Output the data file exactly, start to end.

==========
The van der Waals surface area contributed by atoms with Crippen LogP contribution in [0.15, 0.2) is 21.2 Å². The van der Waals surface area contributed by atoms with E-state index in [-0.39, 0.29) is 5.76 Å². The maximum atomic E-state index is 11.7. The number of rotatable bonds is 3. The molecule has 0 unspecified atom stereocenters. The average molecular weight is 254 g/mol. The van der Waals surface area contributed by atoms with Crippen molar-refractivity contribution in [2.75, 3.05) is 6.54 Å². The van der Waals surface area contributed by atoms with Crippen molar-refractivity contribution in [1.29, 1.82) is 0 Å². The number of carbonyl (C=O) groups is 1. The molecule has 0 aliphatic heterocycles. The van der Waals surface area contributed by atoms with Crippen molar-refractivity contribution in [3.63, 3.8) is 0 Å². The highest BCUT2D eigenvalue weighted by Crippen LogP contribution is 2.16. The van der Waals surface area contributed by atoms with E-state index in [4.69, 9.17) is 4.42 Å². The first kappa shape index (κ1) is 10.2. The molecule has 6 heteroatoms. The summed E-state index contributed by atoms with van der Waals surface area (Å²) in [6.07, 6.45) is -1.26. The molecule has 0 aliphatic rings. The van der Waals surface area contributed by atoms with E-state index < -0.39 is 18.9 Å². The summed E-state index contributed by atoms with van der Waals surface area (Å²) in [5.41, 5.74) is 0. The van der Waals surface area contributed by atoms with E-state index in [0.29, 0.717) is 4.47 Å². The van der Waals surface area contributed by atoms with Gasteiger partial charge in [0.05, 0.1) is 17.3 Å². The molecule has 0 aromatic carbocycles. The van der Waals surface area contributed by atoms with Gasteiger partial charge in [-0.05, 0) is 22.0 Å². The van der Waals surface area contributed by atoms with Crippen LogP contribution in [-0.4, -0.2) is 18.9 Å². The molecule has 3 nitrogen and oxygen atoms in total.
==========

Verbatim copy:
The van der Waals surface area contributed by atoms with Crippen LogP contribution in [0.15, 0.2) is 21.2 Å². The van der Waals surface area contributed by atoms with E-state index in [-0.39, 0.29) is 5.76 Å². The maximum atomic E-state index is 11.7. The number of rotatable bonds is 3. The molecule has 0 unspecified atom stereocenters. The average molecular weight is 254 g/mol. The van der Waals surface area contributed by atoms with Crippen molar-refractivity contribution in [2.75, 3.05) is 6.54 Å². The van der Waals surface area contributed by atoms with Crippen molar-refractivity contribution in [1.29, 1.82) is 0 Å². The number of carbonyl (C=O) groups is 1. The molecule has 0 aliphatic heterocycles. The van der Waals surface area contributed by atoms with Crippen molar-refractivity contribution in [3.63, 3.8) is 0 Å². The highest BCUT2D eigenvalue weighted by Crippen LogP contribution is 2.16. The van der Waals surface area contributed by atoms with E-state index in [4.69, 9.17) is 4.42 Å². The first kappa shape index (κ1) is 10.2. The molecule has 6 heteroatoms. The summed E-state index contributed by atoms with van der Waals surface area (Å²) in [6.07, 6.45) is -1.26. The molecule has 0 aliphatic rings. The van der Waals surface area contributed by atoms with E-state index < -0.39 is 18.9 Å². The summed E-state index contributed by atoms with van der Waals surface area (Å²) in [5.41, 5.74) is 0. The van der Waals surface area contributed by atoms with E-state index in [0.29, 0.717) is 4.47 Å². The van der Waals surface area contributed by atoms with Gasteiger partial charge in [0.05, 0.1) is 17.3 Å². The molecule has 0 aromatic carbocycles. The van der Waals surface area contributed by atoms with Gasteiger partial charge in [-0.05, 0) is 22.0 Å². The van der Waals surface area contributed by atoms with Crippen LogP contribution in [-0.4, -0.2) is 18.9 Å². The molecule has 3 nitrogen and oxygen atoms in total.